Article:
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Just dug a lake to store water and hit a spring - is this good or bad?

 
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We dug a lake with a digger where one of our fields dips and where rainwater would naturally go, (this area is uphill from our food forest, veg gardens and well).

The idea was to capture rainwater and either hold it or at least slow it down if the lake would not hold the water, so that we end up with more water in the ground, but at the bottom of the lake we have a spring coming out of a crack in the rock and over the past 2 weeks the lake has filled up. This is baffling as we have had no rain for over three months and everywhere is so dry, other other lake has dried up and so has our well (hence the emergency measures to dig the lake).

as its so hot here we lose a lot of water to evaporation, I was wondering id anyone has an opinion if my lake now taking water out of the landscape for evaporation or bringing it up from lower down to our subsoils potentially feed our trees and well downhill from the lake?

thanks
 
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Location: South Central Indiana
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Hi Laurence,

If there hasn't been any ran for that long, you probably have hit a spring.  Most of the ones I've seen are from deep aquifers and are definitely a benefit.  I doubt very much if it's robbing the top soil or sub-soil of any moisture by having it.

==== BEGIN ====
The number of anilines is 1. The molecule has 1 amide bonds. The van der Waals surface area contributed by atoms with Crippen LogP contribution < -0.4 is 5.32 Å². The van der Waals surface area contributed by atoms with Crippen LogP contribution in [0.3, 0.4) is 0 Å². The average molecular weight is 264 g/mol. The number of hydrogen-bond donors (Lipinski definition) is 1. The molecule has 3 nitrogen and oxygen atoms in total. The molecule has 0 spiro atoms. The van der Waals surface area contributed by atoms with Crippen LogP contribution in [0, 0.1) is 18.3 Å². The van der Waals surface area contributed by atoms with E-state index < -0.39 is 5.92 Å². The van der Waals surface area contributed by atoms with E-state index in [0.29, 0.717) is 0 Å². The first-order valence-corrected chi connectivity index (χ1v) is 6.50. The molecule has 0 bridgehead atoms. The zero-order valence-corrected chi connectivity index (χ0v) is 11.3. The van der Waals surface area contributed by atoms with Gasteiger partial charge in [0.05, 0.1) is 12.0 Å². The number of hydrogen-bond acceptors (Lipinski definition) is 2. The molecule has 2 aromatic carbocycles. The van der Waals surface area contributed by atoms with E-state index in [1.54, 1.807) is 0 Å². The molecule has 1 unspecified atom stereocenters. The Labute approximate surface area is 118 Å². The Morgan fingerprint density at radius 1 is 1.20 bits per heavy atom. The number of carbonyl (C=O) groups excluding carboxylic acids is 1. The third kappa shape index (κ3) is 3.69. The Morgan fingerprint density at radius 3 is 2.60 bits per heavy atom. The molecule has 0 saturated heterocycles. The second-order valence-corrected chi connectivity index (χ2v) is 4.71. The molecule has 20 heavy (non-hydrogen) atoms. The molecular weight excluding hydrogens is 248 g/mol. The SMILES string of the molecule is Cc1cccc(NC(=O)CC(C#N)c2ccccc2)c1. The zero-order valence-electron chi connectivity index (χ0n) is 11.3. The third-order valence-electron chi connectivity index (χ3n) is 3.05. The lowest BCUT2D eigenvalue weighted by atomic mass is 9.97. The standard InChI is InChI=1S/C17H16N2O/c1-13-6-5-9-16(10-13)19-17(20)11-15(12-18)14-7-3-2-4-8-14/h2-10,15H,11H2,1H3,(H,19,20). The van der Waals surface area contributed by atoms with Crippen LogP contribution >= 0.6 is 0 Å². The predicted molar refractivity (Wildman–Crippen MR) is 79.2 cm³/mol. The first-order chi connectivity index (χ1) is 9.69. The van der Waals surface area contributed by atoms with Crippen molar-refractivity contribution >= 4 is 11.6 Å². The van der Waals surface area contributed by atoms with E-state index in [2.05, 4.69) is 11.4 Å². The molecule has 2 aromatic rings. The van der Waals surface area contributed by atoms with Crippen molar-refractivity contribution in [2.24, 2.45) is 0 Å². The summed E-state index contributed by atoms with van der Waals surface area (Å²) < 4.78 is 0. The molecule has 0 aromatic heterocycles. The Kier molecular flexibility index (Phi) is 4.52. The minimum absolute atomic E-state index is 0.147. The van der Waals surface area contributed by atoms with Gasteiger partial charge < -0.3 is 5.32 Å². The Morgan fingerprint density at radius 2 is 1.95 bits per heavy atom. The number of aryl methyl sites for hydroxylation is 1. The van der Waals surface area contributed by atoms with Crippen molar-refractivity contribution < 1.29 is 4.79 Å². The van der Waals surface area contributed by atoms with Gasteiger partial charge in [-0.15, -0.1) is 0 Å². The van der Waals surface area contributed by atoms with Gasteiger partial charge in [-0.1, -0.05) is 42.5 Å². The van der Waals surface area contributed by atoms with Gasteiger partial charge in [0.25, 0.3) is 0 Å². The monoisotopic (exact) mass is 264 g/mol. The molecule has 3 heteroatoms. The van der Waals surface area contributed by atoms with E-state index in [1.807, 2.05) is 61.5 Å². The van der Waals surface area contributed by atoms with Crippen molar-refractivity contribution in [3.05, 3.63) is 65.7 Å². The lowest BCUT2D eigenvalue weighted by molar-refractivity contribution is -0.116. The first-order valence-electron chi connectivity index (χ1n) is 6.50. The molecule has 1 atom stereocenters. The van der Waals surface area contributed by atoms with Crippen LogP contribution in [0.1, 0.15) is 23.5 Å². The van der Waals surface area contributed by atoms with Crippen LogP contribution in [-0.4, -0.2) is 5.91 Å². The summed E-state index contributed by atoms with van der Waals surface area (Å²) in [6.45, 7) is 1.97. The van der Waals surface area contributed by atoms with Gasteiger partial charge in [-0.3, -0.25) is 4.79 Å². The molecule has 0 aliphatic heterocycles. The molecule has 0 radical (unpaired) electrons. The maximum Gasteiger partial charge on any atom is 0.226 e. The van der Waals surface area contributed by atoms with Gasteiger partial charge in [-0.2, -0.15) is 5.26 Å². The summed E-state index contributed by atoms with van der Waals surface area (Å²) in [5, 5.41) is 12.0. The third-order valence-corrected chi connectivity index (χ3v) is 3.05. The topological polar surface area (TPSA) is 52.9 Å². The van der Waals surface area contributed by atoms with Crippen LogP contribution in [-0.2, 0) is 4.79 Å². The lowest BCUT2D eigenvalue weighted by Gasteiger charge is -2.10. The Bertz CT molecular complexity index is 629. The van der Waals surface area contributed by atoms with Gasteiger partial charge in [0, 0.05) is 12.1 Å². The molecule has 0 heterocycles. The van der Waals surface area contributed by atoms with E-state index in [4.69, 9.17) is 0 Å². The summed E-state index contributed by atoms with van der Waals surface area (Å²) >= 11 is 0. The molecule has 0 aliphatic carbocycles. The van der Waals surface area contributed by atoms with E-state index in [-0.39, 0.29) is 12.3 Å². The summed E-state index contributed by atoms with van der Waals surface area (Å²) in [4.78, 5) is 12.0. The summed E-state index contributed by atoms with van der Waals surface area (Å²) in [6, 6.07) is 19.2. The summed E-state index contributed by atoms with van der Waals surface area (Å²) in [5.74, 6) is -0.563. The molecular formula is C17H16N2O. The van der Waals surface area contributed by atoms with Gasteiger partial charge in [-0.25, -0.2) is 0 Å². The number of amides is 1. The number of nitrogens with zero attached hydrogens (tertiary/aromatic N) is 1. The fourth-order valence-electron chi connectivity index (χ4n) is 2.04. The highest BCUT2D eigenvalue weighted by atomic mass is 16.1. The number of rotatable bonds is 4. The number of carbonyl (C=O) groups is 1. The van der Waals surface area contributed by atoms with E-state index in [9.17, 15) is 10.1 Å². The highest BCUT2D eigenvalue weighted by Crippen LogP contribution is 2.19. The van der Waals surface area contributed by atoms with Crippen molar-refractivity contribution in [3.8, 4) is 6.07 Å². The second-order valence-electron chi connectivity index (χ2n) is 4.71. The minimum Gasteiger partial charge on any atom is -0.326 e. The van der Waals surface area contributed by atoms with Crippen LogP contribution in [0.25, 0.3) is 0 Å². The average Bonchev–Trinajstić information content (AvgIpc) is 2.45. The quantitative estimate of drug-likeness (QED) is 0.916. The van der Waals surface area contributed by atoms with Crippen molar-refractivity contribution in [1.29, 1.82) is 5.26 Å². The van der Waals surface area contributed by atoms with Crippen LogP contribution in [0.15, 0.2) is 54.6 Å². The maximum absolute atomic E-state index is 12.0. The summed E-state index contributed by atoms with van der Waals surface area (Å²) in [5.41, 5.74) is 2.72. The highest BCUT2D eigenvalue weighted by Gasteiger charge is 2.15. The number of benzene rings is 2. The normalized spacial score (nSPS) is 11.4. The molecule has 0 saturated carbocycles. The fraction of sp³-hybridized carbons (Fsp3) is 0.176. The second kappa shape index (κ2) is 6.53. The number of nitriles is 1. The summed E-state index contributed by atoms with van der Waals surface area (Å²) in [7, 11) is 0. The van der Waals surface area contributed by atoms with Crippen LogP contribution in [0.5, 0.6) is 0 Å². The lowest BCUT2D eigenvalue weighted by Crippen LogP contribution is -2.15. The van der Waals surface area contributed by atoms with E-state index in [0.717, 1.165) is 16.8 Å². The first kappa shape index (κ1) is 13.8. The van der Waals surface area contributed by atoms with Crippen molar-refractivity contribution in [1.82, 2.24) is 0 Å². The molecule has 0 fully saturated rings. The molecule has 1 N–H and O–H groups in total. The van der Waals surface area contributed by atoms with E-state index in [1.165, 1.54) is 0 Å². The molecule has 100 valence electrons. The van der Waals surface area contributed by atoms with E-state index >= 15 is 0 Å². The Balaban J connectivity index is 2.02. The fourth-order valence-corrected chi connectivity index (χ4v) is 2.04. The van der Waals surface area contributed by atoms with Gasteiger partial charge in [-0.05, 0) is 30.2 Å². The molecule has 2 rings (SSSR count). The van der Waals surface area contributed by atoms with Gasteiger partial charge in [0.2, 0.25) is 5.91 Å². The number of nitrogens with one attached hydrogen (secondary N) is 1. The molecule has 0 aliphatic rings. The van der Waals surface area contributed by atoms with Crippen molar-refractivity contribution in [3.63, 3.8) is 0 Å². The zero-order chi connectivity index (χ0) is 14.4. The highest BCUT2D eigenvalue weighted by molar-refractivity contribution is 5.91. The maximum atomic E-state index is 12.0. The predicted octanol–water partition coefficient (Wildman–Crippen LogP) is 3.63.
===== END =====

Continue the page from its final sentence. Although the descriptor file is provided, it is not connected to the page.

Good luck with your project!
 
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Location: Stone Garden Farm Richfield Twp., Ohio
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In the U.S. we have States that are further divided into counties. In many counties we have Agricultural Agents. Their job is to advise farmers on all/most things agricultural. They have a great deal more expertise than I do on things like you ask. I'm in Ohio, USA. For me here, uncovering a spring would be a very good thing. We commonly have a great deal of water, and never any shortages. But I have no idea what the consequences of such an event might be for someone thousands of miles away in a completely different climate than here. My advice is to ask locally what local farmers or your own Agri. agents who have real world experience in your location, ...instead of very remote, to you, folks with opinions and experiences different from yours. You may find to your (hopefully happy) discovery is a great thing. You might also find that what has happened could drastically change your farms ecology long term. Ask a local expert.
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